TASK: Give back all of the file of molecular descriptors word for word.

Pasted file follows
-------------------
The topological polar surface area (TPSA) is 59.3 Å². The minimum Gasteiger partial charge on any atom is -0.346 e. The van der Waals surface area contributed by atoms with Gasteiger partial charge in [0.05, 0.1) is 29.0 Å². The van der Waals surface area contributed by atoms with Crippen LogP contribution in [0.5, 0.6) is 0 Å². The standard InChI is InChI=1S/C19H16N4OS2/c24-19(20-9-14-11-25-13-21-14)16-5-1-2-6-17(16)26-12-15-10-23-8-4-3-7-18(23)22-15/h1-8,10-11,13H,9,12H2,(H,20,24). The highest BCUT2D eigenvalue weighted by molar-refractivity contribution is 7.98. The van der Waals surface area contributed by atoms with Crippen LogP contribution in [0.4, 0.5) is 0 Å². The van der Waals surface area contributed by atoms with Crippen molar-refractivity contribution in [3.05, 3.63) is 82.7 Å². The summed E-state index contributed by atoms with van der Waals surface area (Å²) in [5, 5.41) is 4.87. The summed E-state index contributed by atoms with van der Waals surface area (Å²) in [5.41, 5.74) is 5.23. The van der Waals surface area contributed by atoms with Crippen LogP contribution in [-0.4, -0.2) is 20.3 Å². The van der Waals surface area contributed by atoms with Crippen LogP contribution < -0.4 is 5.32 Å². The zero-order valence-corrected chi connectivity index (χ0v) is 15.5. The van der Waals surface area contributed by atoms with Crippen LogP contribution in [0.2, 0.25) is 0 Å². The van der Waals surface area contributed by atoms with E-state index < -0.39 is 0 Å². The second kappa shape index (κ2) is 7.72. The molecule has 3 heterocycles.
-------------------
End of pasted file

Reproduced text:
The topological polar surface area (TPSA) is 59.3 Å². The minimum Gasteiger partial charge on any atom is -0.346 e. The van der Waals surface area contributed by atoms with Gasteiger partial charge in [0.05, 0.1) is 29.0 Å². The van der Waals surface area contributed by atoms with Crippen LogP contribution in [0.5, 0.6) is 0 Å². The standard InChI is InChI=1S/C19H16N4OS2/c24-19(20-9-14-11-25-13-21-14)16-5-1-2-6-17(16)26-12-15-10-23-8-4-3-7-18(23)22-15/h1-8,10-11,13H,9,12H2,(H,20,24). The highest BCUT2D eigenvalue weighted by molar-refractivity contribution is 7.98. The van der Waals surface area contributed by atoms with Crippen LogP contribution in [0.4, 0.5) is 0 Å². The van der Waals surface area contributed by atoms with Crippen molar-refractivity contribution in [3.05, 3.63) is 82.7 Å². The summed E-state index contributed by atoms with van der Waals surface area (Å²) in [5, 5.41) is 4.87. The summed E-state index contributed by atoms with van der Waals surface area (Å²) in [5.41, 5.74) is 5.23. The van der Waals surface area contributed by atoms with Crippen LogP contribution in [-0.4, -0.2) is 20.3 Å². The van der Waals surface area contributed by atoms with Crippen LogP contribution < -0.4 is 5.32 Å². The zero-order valence-corrected chi connectivity index (χ0v) is 15.5. The van der Waals surface area contributed by atoms with Crippen LogP contribution in [0.2, 0.25) is 0 Å². The van der Waals surface area contributed by atoms with E-state index < -0.39 is 0 Å². The second kappa shape index (κ2) is 7.72. The molecule has 3 heterocycles.